The Slow-Paced Opening: The opening scene is trying to tell you the kind of film Roma is going to be. While in the foreground is developing the activity of washing the porch, in the background are the sounds of the city, the sorroundings of that little world (birds, a dog barking, street vendors outside). The sounds of water being agitated, an airplane reflected in the water crossing the frame (which gonna be a motive in the entire film). Cuarón wants you to start to get use to the immersive experience. You start watching the action hovering from above and then, after the opening credits disappear, the camera turns to be parallel to the ground. We, as the camera are, a ghost from the present observing the past. Notes: Those are not "bricks of concrete" but a tile floor. Conclusion: You're parents are not patient viewers or they just love wine more than cinema.
The Unrealistic Household: Well, Cleo and Adela are live-in maids. If you parents noticed they sleep in a room upstairs next to the main house. I'm pretty sure in the opening scene (which your parents missed) Cleo is cleaning up the porch because there was a bunch of those "land mines". The interesting thing is how pointless picking-up dog poop throughout the day really is. 'Cause if they noticed, when Cleo comes to the house after picking-up Pepe from the kindergarden, the dog had already pooped. Maybe they just clean up the porch once a day. Their responsability is to be focused on tending the children and the parents and make sure the interior of the house is impeccable. Notes: "unrealistic dirtiness." I think this term is really vague. Conclusion: This kind of "problems" with the movie, shouldn't exist while criticizing a film. It's a feature within the development of the story but not a flaw for the film.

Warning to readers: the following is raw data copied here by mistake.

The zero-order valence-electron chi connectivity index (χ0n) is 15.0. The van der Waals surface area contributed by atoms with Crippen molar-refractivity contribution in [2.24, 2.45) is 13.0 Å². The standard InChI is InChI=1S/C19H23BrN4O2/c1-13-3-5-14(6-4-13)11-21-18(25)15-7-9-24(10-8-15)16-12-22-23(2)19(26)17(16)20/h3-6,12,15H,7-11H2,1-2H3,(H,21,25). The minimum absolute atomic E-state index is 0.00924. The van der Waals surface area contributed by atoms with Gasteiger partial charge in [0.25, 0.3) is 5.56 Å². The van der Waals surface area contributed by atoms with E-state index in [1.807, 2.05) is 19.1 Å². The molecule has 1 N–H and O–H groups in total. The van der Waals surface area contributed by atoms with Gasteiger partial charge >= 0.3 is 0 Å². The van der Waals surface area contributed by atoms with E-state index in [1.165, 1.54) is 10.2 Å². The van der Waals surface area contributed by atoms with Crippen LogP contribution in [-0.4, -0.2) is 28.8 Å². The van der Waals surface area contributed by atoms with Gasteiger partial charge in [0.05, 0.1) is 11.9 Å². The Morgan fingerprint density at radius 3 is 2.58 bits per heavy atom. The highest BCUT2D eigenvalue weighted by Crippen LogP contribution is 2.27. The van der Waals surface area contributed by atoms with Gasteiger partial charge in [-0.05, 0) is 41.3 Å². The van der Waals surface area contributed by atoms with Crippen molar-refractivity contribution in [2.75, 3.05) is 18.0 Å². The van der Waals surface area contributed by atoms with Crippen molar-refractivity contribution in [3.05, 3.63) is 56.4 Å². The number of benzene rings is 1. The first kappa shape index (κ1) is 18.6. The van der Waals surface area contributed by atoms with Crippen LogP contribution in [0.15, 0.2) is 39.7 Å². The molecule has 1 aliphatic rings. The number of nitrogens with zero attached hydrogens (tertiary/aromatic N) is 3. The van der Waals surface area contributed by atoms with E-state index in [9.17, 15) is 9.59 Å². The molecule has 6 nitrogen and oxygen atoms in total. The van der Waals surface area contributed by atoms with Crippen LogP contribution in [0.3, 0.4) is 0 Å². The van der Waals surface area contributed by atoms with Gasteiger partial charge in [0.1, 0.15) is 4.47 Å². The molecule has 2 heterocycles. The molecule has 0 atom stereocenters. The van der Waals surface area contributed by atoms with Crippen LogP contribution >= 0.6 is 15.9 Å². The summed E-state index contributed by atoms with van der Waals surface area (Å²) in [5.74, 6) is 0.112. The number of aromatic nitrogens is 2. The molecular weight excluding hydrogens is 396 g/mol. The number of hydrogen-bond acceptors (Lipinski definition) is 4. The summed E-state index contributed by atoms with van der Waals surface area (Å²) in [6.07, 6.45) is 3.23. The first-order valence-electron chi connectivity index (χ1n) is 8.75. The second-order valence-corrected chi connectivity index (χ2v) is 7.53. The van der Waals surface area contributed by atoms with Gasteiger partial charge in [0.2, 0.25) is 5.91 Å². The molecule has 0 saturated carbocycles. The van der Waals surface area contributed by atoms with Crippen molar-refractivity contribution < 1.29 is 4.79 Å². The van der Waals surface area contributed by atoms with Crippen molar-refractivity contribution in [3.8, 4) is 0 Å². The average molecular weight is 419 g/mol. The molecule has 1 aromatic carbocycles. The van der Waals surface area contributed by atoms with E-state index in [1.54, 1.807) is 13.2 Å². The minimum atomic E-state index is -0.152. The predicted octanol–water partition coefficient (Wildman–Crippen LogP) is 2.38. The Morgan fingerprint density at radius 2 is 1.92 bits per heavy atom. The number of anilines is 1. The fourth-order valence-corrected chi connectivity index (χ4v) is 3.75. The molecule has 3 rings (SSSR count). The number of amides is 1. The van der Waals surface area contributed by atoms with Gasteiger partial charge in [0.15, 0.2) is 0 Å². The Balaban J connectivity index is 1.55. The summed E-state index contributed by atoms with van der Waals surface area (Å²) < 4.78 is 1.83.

The Morality of Roma: "my parents took issue with how Cleo - the housekeeping protagonist - ended her narrative character arc with the realization that she “didn’t need a family of her own, because she already had the Sofía household to take care of.” This statement is completely wrong. The development of the movie and the way is filmed is to be distant, Cuarón wants the perspective of the film to remain undjudged. The narrative arc for cleo is to confess that she didn't want her baby to be born, which is something problematic for women in the mexican society back then and right now, to say that they don't want kids for many reasons; for Cleo it was that she's all by herself, not support and no recognizition by the father of the baby, she dedicates all day long to serve other people, when she's gonna have some time for her child? For many women like Cleo in México, they accept the family they serve as a second family because maybe their situation is better that the one they would have back in the town where they grew up with a lot of shortage. So, It's something we don't have to criticize the film for, it's something very common for people like Cleo in México, sometimes is better for them not to have family of their own while there are no chances to offer their children a better living. But that's something that Roma doesn't make a judgement about, but it shows us that these things happens all the time. Conclusion: Your parents have to separate between criticizing the story and criticizing the film. And they need to be open to other life perspectives within different cultures.